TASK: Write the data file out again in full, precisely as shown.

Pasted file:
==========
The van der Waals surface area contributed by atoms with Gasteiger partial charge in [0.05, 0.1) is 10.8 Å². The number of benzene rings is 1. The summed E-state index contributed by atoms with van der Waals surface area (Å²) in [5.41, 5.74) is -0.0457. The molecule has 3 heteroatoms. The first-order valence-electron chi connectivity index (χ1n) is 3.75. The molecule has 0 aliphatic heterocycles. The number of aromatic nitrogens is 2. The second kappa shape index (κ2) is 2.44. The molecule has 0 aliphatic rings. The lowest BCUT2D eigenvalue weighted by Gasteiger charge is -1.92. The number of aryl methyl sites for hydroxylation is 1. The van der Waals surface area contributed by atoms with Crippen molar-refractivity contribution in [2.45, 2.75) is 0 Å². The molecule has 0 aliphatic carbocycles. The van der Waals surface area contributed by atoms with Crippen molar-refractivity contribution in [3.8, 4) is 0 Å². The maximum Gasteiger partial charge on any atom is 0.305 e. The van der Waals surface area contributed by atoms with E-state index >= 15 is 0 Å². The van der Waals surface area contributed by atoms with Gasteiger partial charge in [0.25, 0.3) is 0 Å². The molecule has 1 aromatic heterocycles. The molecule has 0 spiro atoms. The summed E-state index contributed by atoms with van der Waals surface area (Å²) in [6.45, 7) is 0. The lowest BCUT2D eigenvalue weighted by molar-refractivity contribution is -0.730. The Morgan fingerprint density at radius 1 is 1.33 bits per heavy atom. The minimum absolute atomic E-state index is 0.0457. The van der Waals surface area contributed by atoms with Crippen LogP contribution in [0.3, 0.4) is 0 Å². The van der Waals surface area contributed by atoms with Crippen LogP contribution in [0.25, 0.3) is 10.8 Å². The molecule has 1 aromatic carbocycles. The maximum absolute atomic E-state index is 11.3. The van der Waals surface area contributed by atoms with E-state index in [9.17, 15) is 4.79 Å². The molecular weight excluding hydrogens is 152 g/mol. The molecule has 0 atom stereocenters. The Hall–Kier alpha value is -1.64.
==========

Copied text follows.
The van der Waals surface area contributed by atoms with Gasteiger partial charge in [0.05, 0.1) is 10.8 Å². The number of benzene rings is 1. The summed E-state index contributed by atoms with van der Waals surface area (Å²) in [5.41, 5.74) is -0.0457. The molecule has 3 heteroatoms. The first-order valence-electron chi connectivity index (χ1n) is 3.75. The molecule has 0 aliphatic heterocycles. The number of aromatic nitrogens is 2. The second kappa shape index (κ2) is 2.44. The molecule has 0 aliphatic rings. The lowest BCUT2D eigenvalue weighted by Gasteiger charge is -1.92. The number of aryl methyl sites for hydroxylation is 1. The van der Waals surface area contributed by atoms with Crippen molar-refractivity contribution in [2.45, 2.75) is 0 Å². The molecule has 0 aliphatic carbocycles. The van der Waals surface area contributed by atoms with Crippen molar-refractivity contribution in [3.8, 4) is 0 Å². The maximum Gasteiger partial charge on any atom is 0.305 e. The van der Waals surface area contributed by atoms with E-state index >= 15 is 0 Å². The van der Waals surface area contributed by atoms with Gasteiger partial charge in [0.25, 0.3) is 0 Å². The molecule has 1 aromatic heterocycles. The molecule has 0 spiro atoms. The summed E-state index contributed by atoms with van der Waals surface area (Å²) in [6.45, 7) is 0. The lowest BCUT2D eigenvalue weighted by molar-refractivity contribution is -0.730. The Morgan fingerprint density at radius 1 is 1.33 bits per heavy atom. The minimum absolute atomic E-state index is 0.0457. The van der Waals surface area contributed by atoms with Crippen LogP contribution in [0.3, 0.4) is 0 Å². The van der Waals surface area contributed by atoms with Crippen LogP contribution in [0.25, 0.3) is 10.8 Å². The molecule has 1 aromatic carbocycles. The maximum absolute atomic E-state index is 11.3. The van der Waals surface area contributed by atoms with E-state index in [9.17, 15) is 4.79 Å². The molecular weight excluding hydrogens is 152 g/mol. The molecule has 0 atom stereocenters. The Hall–Kier alpha value is -1.64.